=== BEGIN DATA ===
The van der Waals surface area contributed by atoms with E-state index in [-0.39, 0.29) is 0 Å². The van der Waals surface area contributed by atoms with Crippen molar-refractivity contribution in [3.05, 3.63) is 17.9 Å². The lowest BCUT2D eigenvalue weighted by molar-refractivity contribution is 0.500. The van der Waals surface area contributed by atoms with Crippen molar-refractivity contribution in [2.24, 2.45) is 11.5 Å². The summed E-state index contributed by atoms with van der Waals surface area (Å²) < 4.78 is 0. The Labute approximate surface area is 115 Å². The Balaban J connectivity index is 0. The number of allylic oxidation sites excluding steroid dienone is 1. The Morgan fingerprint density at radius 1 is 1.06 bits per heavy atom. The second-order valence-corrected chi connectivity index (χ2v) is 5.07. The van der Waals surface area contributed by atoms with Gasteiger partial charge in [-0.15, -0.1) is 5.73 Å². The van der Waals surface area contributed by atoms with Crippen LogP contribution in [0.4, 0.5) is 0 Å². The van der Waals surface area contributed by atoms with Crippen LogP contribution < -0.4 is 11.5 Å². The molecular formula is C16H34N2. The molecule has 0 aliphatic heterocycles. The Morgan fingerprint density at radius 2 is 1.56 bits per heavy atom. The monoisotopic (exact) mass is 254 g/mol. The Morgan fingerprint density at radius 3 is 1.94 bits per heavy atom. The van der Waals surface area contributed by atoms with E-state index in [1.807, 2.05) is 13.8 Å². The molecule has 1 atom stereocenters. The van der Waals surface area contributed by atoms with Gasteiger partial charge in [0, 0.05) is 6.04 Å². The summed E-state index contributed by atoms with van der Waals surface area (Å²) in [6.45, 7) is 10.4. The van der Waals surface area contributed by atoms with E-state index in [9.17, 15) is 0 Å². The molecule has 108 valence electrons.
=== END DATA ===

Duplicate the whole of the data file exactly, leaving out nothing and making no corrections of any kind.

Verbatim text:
The van der Waals surface area contributed by atoms with E-state index in [-0.39, 0.29) is 0 Å². The van der Waals surface area contributed by atoms with Crippen molar-refractivity contribution in [3.05, 3.63) is 17.9 Å². The lowest BCUT2D eigenvalue weighted by molar-refractivity contribution is 0.500. The van der Waals surface area contributed by atoms with Crippen molar-refractivity contribution in [2.24, 2.45) is 11.5 Å². The summed E-state index contributed by atoms with van der Waals surface area (Å²) < 4.78 is 0. The Labute approximate surface area is 115 Å². The Balaban J connectivity index is 0. The number of allylic oxidation sites excluding steroid dienone is 1. The Morgan fingerprint density at radius 1 is 1.06 bits per heavy atom. The second-order valence-corrected chi connectivity index (χ2v) is 5.07. The van der Waals surface area contributed by atoms with Gasteiger partial charge in [-0.15, -0.1) is 5.73 Å². The van der Waals surface area contributed by atoms with Crippen LogP contribution in [0.4, 0.5) is 0 Å². The van der Waals surface area contributed by atoms with Crippen LogP contribution < -0.4 is 11.5 Å². The molecular formula is C16H34N2. The molecule has 0 aliphatic heterocycles. The Morgan fingerprint density at radius 2 is 1.56 bits per heavy atom. The monoisotopic (exact) mass is 254 g/mol. The Morgan fingerprint density at radius 3 is 1.94 bits per heavy atom. The van der Waals surface area contributed by atoms with E-state index in [1.807, 2.05) is 13.8 Å². The molecule has 1 atom stereocenters. The van der Waals surface area contributed by atoms with Gasteiger partial charge in [0, 0.05) is 6.04 Å². The summed E-state index contributed by atoms with van der Waals surface area (Å²) in [6.45, 7) is 10.4. The van der Waals surface area contributed by atoms with E-state index in [9.17, 15) is 0 Å². The molecule has 108 valence electrons.